We ultimately got cabin fever and decided to give Mt. Helen a shot on the way home, as the weather seemed to be improving, albeit marginally. We parked at the Spruce Creek TH and began walking up the road to the Wheeler trail and then took a right. We soon came to a locked gate, walked around and then immediately headed West up the steep hillside following the path of least resistance. After a few hundred vertical feet, the terrain became a bit more manageable, although still steep. We found a nice shallow, grassy gulley that led us directly up the fall line to the open and grassy East facing slopes. High up, there were occasional patches of snow, nothing to slow us down, but just enough for Sierra to have a blast in. I can say with confidence that she is eagerly awaiting winter.

It was lightly raining at the start, but the sun came out and warmed things nicely. For the entire hike, there were dark clouds threatening all around, but none were electrical and we enjoyed a perfect little weather window. On the descent, we deliberately went out of our way to trek through a few small aspen groves that were at their peak and went picture crazy. This was an awesome consolation hike after pining away for a summit all weekend. We took our time and really enjoyed the day.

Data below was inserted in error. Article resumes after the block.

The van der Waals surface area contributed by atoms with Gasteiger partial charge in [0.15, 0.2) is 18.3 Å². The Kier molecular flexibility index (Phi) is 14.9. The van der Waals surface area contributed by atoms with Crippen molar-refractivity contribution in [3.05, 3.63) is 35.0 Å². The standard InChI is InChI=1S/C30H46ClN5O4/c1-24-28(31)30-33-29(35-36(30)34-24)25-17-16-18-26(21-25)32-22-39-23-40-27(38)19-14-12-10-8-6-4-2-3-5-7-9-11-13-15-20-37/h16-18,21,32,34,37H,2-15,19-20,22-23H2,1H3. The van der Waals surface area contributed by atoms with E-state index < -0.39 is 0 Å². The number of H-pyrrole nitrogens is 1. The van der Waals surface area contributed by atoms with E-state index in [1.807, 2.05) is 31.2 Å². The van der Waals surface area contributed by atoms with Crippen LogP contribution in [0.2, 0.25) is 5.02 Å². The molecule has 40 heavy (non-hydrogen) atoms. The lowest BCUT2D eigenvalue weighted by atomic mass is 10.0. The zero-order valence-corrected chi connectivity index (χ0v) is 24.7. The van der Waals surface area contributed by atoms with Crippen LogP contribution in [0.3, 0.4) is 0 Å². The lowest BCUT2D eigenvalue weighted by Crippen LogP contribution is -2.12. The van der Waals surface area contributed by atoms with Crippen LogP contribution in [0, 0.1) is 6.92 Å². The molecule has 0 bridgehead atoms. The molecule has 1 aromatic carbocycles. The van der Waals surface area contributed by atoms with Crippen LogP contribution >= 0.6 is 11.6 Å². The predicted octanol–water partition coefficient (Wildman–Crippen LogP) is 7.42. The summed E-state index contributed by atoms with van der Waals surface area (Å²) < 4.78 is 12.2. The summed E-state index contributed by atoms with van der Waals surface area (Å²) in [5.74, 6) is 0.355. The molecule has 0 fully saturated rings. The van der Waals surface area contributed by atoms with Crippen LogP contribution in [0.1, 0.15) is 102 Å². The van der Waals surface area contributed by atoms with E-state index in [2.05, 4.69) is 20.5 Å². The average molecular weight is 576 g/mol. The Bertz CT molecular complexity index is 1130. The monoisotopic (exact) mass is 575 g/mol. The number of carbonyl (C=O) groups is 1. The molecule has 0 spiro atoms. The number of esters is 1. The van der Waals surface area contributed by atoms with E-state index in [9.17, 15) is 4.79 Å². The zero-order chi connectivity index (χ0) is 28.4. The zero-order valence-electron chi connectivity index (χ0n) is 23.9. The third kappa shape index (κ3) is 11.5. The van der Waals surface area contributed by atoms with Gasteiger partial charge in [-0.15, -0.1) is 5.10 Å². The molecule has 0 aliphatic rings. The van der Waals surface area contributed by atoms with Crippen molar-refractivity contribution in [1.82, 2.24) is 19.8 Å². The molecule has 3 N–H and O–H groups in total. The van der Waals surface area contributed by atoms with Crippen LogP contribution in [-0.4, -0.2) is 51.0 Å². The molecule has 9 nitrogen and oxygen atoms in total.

Saturday, 9/20/08 Wheeler Lake

7 miles
1,500 vertical

Allison, Sierra and I spent the weekend at the cabin near Hoosier Pass where we were married 4 years ago on Sept. 18th. We arrived at the cabin a bit later in the morning than I would have liked and settled in, had breakfast and discussed options (nearby 13ers that we have not done). We decided that we would try for Wheeler Peak, a nearby bicentennial. We did not get going until 10:15am and were slowed by wet conditions and a parade of SLOW moving jeeps. The skies soon clouded over and became threatening. We took a long break at Wheeler Lake and decided that Wheeler Peak was not to be. Allison was feeling sick (a bug she caught at work), plus the weather was deteriorating quickly, so we gladly called it a day. Of course, just as we decided to head down, so did the brigade of Jeeps which we played leap frog with, sucking in exhaust and filthy cigarette smoke. I eventually cruised past the redneck brigade, but Allison was lagging behind. I was feeling bad, but I was a bit peeved and stayed ahead hoping she would catch up. Soon, another parade of ascending Jeeps approached, creating a massive traffic jam, allowing Allison to pass and we never saw them again. Awesome day out despite the crowds of 4x4s and the not so great weather. The colors were amazing, contrasting vividly with the snowcapped peaks.

We arrived back at the cabin around 1:45pm and hung out reading, napping and relaxing, then headed out for a nice dinner in Breck.


Friday, September 19, 2008

Friday, 9/19/08 Green Mountain

6.5 miles
2,500 vertical